Want to protect your cyber security and still get fast solutions? Ask a secure question today.Go Premium

x
  • Status: Solved
  • Priority: Medium
  • Security: Public
  • Views: 187
  • Last Modified:

Car otherCar = obj as Car;

Could someone explain me what this line really do from the following code?
 Car otherCar = obj as Car;   Does it mean deaclaring an obj as a Car but why is Car otherCar equal to it?

class Car : IComparable
    {
        public string Name { get; set; }
        public int MaxMph { get; set; }
        public int Horsepower { get; set; }
        public decimal Price { get; set; }

        public int CompareTo(Object obj) {

            if (!(obj is Car))

                throw new ArgumentException("object is not a car");
            Car otherCar = obj as Car;
            return Name.CompareTo(otherCar.Name);
        
        }

Open in new window

0
yguyon28
Asked:
yguyon28
  • 2
2 Solutions
 
Kyle AbrahamsSenior .Net DeveloperCommented:
public int CompareTo(Object obj) {

// if the object is not a car throw an exception
            if (!(obj is Car))
                throw new ArgumentException("object is not a car");


            Car otherCar = obj as Car;
            return Name.CompareTo(otherCar.Name);
       
        }

Essentially the variable "obj" is passed in as an object.  Since it's an object, you don't have access to all of the properties of the class.

            Car otherCar = obj as Car;

This line makes obj an actual Car (typeof Car)  and assigns it to the variable otherCar.  Essentially "obj as Car" is casting the object as a Car.

     return Name.CompareTo(otherCar.Name);

This then compares the Name property of the current instance with the name property of the car that was passed in.

you can combine the two lines like this:
            return Name.CompareTo((obj as Car).Name);
or
            return Name.CompareTo( ((Car)obj).Name);

I wouldn't have used the otherCar variable in this case.  

Hope that helps.
0
 
käµfm³d 👽Commented:
Another way to think about is like this:

If I say to you, "My red car, which has 2 doors, and 4 wheels, is very fast" then you can begin to develop a mental picture of what my car looks like. If I instead say, "My vehicle is very fast," then can you say for certain that I am talking about my 2-door, red car? What if I have a boat? What about a moped? When I say "vehicle", I am treating my car--in this case--more abstractly than if I refer to it as a car. A car is a concrete type of vehicle: I know what a car looks like(for the most part), but a vehicle could be any number of things.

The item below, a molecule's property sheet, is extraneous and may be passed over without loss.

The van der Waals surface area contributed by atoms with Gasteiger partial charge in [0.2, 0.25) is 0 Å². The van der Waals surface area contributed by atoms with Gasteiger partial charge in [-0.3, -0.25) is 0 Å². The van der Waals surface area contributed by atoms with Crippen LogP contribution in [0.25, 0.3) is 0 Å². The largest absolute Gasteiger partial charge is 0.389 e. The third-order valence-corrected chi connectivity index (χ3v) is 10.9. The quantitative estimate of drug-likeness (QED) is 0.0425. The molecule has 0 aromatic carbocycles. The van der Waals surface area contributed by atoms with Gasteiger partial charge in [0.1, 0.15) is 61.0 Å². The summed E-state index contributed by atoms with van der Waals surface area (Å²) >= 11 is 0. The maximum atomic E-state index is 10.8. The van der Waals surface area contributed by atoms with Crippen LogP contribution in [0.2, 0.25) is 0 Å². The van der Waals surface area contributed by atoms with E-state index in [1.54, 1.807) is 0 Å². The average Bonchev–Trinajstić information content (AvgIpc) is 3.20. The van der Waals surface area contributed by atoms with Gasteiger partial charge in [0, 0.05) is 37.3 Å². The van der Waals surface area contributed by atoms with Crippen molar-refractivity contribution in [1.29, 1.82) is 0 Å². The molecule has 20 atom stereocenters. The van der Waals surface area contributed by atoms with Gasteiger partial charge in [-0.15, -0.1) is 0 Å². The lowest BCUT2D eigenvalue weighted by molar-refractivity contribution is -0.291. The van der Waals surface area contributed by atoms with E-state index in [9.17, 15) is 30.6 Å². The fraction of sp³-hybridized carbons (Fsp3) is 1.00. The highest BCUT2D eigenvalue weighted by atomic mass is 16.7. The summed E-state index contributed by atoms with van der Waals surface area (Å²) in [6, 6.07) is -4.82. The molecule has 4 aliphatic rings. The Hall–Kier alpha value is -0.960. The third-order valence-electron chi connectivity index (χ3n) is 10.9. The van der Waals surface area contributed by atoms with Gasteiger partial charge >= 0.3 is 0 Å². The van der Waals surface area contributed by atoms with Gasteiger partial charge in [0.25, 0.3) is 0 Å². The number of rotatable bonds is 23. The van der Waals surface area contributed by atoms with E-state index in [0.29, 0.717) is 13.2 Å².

So, what does that kind of imagery look like in code? Well a Car might be:
Car c = new Car();
c.Color = "red";
c.Doors = 4;
c.Wheels = 4;

Open in new window

What about a Vehicle? Well, we can't say for certain, because a vehicle could be any number of things, with any number of somewhat common properties. Perhaps Color is common among all vehicles; Wheels surely won't be--I mean, boats don't have wheels, right? But I can still treat a car as a generic vehicle, right?
Vehicle v = new Car();

Open in new window

And I can set the color since it's common:
v.Color = "red";

Open in new window

But now if I want to set the wheel count I have a problem:  only some vehicles have wheels. I need to treat this thing as a car again. I can do that by way of a cast:
((Car)v).Wheels = 4;
// OR
(v as Car).Wheels = 4;

Open in new window

The only difference between the first line and the second line above is that the as operator will return null if the thing being cast is not actually of the type being cast to. In other words, if the thing that v pointed to was actually a Boat:
Vehicle v = new Boat();

Open in new window

...then casting to a Car would not work. However, whereas a straight cast will fail with an InvalidCastException, as will not. It return null as I mentioned. This means that any time you use as you will want to make sure that you are checking for possible null returns from it.
0
 
anarki_jimbelCommented:
I believe the question is answered by Kyle Abrahams. Just some comments.

"Does it mean declaring an obj as a Car but why is Car otherCar equal to it?"

The line below is an assignment, not an equality.
Car otherCar = obj as Car;

If you have a declaration ' Car otherCar;', then the otherCar variable points to nowhere.
After the assignment it points to the object 'obj' and you may access all Car properties etc.

Regarding. the last comment about combining the two lines. Personally I'm not a supporter for this. Often developers misuse this and code becomes completely unreadable and hard for debugging. Especially for or beginners: the simpler the better.
0
 
käµfm³d 👽Commented:
Happy to not help?   : \
0

Featured Post

Become an Android App Developer

Ready to kick start your career in 2018? Learn how to build an Android app in January’s Course of the Month and open the door to new opportunities.

  • 2
Tackle projects and never again get stuck behind a technical roadblock.
Join Now